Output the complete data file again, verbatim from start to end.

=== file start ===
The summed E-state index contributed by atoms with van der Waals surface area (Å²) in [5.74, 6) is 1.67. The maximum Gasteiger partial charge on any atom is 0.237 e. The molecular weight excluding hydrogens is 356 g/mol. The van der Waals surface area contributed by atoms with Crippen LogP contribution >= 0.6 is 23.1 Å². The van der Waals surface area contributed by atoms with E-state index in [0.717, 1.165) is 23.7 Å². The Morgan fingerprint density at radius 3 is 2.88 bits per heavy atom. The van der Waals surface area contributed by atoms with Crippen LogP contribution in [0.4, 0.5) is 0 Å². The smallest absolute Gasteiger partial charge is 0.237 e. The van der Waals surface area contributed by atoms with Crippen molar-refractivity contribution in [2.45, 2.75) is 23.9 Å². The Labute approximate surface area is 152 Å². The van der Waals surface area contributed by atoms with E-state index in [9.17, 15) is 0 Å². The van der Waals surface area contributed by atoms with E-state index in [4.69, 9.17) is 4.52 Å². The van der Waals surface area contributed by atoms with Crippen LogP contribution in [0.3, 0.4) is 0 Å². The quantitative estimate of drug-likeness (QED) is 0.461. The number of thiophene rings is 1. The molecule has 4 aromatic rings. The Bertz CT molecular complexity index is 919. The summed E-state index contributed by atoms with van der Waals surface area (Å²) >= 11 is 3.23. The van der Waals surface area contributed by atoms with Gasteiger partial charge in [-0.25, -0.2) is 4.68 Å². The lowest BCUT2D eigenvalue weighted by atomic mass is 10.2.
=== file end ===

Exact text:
The summed E-state index contributed by atoms with van der Waals surface area (Å²) in [5.74, 6) is 1.67. The maximum Gasteiger partial charge on any atom is 0.237 e. The molecular weight excluding hydrogens is 356 g/mol. The van der Waals surface area contributed by atoms with Crippen LogP contribution >= 0.6 is 23.1 Å². The van der Waals surface area contributed by atoms with E-state index in [0.717, 1.165) is 23.7 Å². The Morgan fingerprint density at radius 3 is 2.88 bits per heavy atom. The van der Waals surface area contributed by atoms with Crippen LogP contribution in [0.4, 0.5) is 0 Å². The smallest absolute Gasteiger partial charge is 0.237 e. The van der Waals surface area contributed by atoms with Crippen molar-refractivity contribution in [2.45, 2.75) is 23.9 Å². The Labute approximate surface area is 152 Å². The van der Waals surface area contributed by atoms with E-state index in [9.17, 15) is 0 Å². The van der Waals surface area contributed by atoms with E-state index in [4.69, 9.17) is 4.52 Å². The van der Waals surface area contributed by atoms with Crippen LogP contribution in [0.3, 0.4) is 0 Å². The quantitative estimate of drug-likeness (QED) is 0.461. The number of thiophene rings is 1. The molecule has 4 aromatic rings. The Bertz CT molecular complexity index is 919. The summed E-state index contributed by atoms with van der Waals surface area (Å²) >= 11 is 3.23. The van der Waals surface area contributed by atoms with Gasteiger partial charge in [-0.25, -0.2) is 4.68 Å². The lowest BCUT2D eigenvalue weighted by atomic mass is 10.2.